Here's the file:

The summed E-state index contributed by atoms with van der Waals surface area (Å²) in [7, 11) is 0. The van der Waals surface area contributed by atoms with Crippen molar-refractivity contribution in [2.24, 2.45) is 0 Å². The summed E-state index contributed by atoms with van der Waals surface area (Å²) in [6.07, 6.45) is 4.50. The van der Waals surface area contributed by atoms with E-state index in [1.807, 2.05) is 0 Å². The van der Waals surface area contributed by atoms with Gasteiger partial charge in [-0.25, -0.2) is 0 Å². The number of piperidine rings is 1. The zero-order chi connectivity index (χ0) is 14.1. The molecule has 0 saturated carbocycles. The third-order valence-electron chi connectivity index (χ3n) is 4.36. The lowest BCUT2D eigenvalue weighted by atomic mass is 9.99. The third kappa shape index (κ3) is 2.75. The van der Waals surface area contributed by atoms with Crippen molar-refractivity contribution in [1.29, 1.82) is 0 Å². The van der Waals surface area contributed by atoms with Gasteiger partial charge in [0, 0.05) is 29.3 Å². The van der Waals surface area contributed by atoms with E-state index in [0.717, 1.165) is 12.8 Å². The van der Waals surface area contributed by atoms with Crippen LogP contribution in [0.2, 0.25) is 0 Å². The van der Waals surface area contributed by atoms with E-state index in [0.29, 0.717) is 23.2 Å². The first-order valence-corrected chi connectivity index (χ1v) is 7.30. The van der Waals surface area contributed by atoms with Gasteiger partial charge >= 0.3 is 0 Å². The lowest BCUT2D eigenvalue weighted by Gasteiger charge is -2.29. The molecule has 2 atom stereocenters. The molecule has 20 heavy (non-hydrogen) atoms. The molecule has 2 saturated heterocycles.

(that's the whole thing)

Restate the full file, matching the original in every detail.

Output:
The summed E-state index contributed by atoms with van der Waals surface area (Å²) in [7, 11) is 0. The van der Waals surface area contributed by atoms with Crippen molar-refractivity contribution in [2.24, 2.45) is 0 Å². The summed E-state index contributed by atoms with van der Waals surface area (Å²) in [6.07, 6.45) is 4.50. The van der Waals surface area contributed by atoms with E-state index in [1.807, 2.05) is 0 Å². The van der Waals surface area contributed by atoms with Gasteiger partial charge in [-0.25, -0.2) is 0 Å². The number of piperidine rings is 1. The zero-order chi connectivity index (χ0) is 14.1. The molecule has 0 saturated carbocycles. The third-order valence-electron chi connectivity index (χ3n) is 4.36. The lowest BCUT2D eigenvalue weighted by atomic mass is 9.99. The third kappa shape index (κ3) is 2.75. The van der Waals surface area contributed by atoms with Crippen molar-refractivity contribution in [1.29, 1.82) is 0 Å². The van der Waals surface area contributed by atoms with Gasteiger partial charge in [0, 0.05) is 29.3 Å². The van der Waals surface area contributed by atoms with E-state index in [0.717, 1.165) is 12.8 Å². The van der Waals surface area contributed by atoms with Crippen LogP contribution in [0.2, 0.25) is 0 Å². The van der Waals surface area contributed by atoms with E-state index in [0.29, 0.717) is 23.2 Å². The first-order valence-corrected chi connectivity index (χ1v) is 7.30. The van der Waals surface area contributed by atoms with Gasteiger partial charge >= 0.3 is 0 Å². The lowest BCUT2D eigenvalue weighted by Gasteiger charge is -2.29. The molecule has 2 atom stereocenters. The molecule has 20 heavy (non-hydrogen) atoms. The molecule has 2 saturated heterocycles.